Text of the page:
Friday, August 30, 2013
Ella Fitzgerald (April 25, 1917 – June 15, 1996), also known as the "First Lady of Song", "Queen of Jazz", and "Lady Ella", was an American jazz vocalist with a vocal range spanning three octaves (D♭3 to D♭6). She was noted for her purity of tone, impeccable diction, phrasing and intonation, and a "horn-like" improvisational ability, particularly in her scat singing. Fitzgerald was a notable interpreter of the Great American Songbook. Over the course of her 59-year recording career, she sold 40 million copies of her 70-plus albums, won 13 Grammy Awards and was awarded the National Medal of Arts by Ronald Reagan and the Presidential Medal of Freedom by George H. W. Bush.
She made her singing début at 17 on November 21, 1934, at the Apollo Theatre in Harlem, New York. She pulled in a weekly audience at the Apollo and won the opportunity to compete in one of the earliest of its famous "Amateur Nights". In January 1935, Fitzgerald won the chance to perform for a week with the Tiny Bradshaw band at the Harlem Opera House. She met drummer and band leader Chick Webb there. Webb offered her the opportunity to test with his band when they played a dance at Yale University.
She began singing regularly with Webb's Orchestra through 1935 at Harlem's Savoy Ballroom. Fitzgerald recorded several hit songs with them, including "Love and Kisses" and "(If You Can't Sing It) You'll Have to Swing It (Mr. Paganini)". But it was her 1938 version of the nursery rhyme, "A-Tisket, A-Tasket", a song she co-wrote, that brought her wide public acclaim. Chick Webb died on June 16, 1939, and his band was renamed "Ella and her Famous Orchestra" with Ella taking on the role of nominal band leader. Fitzgerald recorded nearly 150 songs with the orchestra before it broke up in 1942.
This collection focuses on her early 30s and 40s recordings.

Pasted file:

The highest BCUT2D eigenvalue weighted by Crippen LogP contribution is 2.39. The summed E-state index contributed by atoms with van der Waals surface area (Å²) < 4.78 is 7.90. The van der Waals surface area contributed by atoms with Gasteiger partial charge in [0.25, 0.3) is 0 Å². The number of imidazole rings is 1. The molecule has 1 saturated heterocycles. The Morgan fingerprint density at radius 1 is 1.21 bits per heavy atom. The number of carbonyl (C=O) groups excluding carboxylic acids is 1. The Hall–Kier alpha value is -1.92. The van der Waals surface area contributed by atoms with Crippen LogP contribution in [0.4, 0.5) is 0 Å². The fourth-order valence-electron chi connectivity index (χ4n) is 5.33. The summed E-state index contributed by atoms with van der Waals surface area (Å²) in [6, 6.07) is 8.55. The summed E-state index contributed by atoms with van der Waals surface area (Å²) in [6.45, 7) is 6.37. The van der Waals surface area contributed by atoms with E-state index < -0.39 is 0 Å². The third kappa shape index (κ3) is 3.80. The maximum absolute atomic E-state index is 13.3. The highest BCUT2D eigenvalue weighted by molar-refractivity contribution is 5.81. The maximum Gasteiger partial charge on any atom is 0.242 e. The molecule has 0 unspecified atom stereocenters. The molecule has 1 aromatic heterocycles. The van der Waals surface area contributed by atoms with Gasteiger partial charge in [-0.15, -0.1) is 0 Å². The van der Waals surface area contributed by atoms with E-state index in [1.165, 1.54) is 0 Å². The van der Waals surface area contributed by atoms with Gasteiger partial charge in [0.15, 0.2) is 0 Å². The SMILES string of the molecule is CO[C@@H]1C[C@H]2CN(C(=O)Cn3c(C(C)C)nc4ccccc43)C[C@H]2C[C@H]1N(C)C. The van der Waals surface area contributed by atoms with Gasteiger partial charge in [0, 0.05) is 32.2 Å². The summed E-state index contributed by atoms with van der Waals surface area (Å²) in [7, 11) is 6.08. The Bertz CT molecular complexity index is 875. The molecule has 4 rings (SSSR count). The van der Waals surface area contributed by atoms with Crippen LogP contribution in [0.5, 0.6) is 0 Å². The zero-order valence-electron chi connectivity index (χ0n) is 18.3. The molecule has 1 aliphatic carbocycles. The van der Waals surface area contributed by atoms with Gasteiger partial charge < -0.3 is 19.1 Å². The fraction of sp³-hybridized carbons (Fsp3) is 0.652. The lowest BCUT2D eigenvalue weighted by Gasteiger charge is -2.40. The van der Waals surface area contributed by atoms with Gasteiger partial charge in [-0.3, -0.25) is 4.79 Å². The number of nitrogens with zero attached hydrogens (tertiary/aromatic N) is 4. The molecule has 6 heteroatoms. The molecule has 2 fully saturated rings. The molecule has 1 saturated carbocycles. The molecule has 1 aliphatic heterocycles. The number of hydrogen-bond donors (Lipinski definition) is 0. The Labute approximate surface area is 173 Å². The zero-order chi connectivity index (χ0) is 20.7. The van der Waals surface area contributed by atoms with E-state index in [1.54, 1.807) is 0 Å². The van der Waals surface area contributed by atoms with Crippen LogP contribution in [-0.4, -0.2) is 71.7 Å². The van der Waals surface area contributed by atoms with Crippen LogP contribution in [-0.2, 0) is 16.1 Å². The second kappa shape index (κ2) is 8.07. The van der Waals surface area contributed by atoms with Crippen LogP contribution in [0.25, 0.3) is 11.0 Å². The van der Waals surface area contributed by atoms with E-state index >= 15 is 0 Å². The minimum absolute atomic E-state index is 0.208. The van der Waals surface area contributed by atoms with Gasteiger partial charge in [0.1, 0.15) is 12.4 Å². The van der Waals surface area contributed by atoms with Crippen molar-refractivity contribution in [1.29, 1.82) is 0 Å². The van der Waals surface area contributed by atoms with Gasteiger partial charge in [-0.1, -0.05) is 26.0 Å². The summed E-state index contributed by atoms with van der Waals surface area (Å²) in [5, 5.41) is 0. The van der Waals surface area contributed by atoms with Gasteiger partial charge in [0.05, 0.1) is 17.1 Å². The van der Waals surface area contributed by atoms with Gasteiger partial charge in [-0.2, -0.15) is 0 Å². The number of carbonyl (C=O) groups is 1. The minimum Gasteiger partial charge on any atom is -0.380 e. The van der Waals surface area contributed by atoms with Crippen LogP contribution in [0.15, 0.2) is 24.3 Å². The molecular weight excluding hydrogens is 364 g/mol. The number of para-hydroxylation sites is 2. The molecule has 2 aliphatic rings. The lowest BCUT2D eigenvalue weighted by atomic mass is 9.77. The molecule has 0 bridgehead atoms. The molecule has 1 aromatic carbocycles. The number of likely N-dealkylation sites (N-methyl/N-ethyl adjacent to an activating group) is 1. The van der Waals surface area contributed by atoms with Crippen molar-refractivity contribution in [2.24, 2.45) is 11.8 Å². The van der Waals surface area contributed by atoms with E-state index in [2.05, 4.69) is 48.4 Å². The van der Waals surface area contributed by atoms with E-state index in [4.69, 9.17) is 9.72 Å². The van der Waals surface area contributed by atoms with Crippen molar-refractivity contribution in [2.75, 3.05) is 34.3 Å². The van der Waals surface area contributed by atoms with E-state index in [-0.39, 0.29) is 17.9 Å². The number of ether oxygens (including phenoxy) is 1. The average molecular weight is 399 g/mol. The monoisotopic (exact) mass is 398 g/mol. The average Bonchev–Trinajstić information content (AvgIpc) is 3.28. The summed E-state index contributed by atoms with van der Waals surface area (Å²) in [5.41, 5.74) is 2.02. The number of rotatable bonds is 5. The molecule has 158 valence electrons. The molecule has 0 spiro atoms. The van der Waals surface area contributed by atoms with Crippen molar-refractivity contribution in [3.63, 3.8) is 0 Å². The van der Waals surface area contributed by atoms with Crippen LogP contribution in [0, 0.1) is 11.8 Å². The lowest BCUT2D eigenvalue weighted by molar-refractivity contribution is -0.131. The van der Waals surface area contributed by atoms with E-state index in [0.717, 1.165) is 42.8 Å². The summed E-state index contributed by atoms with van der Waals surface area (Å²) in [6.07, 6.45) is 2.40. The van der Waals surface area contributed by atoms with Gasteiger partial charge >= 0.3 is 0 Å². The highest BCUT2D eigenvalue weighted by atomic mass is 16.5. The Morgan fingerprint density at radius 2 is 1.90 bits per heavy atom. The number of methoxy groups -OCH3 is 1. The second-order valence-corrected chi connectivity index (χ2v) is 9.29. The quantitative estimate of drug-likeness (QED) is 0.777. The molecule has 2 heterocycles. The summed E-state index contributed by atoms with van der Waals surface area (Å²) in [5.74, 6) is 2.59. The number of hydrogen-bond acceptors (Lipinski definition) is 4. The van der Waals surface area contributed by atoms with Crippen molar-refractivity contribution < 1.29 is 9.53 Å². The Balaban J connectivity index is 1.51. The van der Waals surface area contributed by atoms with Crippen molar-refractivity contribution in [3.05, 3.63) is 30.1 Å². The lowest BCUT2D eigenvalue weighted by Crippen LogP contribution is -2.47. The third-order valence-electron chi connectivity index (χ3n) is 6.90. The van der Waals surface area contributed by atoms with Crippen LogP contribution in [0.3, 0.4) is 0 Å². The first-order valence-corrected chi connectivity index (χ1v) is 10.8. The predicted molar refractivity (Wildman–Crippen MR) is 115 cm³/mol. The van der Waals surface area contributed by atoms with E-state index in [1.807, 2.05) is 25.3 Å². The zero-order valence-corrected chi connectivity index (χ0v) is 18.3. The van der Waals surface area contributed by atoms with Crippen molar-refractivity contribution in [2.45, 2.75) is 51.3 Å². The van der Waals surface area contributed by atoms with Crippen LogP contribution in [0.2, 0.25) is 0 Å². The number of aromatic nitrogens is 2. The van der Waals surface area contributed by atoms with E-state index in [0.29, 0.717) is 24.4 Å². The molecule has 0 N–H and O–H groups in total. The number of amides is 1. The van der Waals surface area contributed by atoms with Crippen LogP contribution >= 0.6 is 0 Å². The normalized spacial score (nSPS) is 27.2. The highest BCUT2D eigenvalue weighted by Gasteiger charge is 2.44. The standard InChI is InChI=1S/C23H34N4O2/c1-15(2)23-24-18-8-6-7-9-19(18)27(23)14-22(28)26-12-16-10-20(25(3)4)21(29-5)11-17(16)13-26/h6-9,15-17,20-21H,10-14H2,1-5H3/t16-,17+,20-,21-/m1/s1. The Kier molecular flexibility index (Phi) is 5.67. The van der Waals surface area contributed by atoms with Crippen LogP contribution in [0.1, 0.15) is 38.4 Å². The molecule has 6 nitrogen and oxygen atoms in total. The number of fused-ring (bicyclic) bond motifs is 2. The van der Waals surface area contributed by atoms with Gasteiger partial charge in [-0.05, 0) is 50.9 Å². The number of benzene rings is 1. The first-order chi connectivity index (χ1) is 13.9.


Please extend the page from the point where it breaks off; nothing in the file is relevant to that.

Friday, August 23, 2013
Italian singer-songwriter Paolo Conte is famous for his gravelly voice – often compared to singer-poets such as Tom Waits and Leonard Cohen - his elegant and seductive rhythms, melodies and lyrics that sometimes veer towards hot jazz or bar-room tangos. It is a music of memories - half true, half dreams, poetic fragments of colors, images and fantasies.
He is a completely original talent, and his leathery, life-weary face on the cover is the first clue to the evocative music of this poet, painter, musician, and lawyer from Asti in northern Italy. Observations on the tide of human existence deftly rendered in vividly poetic lines that startle with their originality are highlighted in smoky vignettes of '40s jazz- and tango-inflected tunes, teetering between Cabaret, The Circus, and 42nd Street. Conte's unfiltered raspy voice is the perfect vehicle for his poignant view of the foibles of adult life mused from the corner barstool, admiring women whose "pungent smells [beckon] him like an old-fashioned grocery, its doors flung open to the spring outside." The music is a treat in itself, but the real gold is to be found in his lyrics, and luckily translations are in the liner notes. --Derek Rath (Amazon review)
This album is a collection of 20 of his finest recordings...
2. Sotto Le Stelle Del Jazz
3. Via Con Me
5. Sparring Partner
6. Come Di
8. Gelato Al Limon
9. Happy Feet
10. Gli Impermeabili
13. Colleghi Trascurati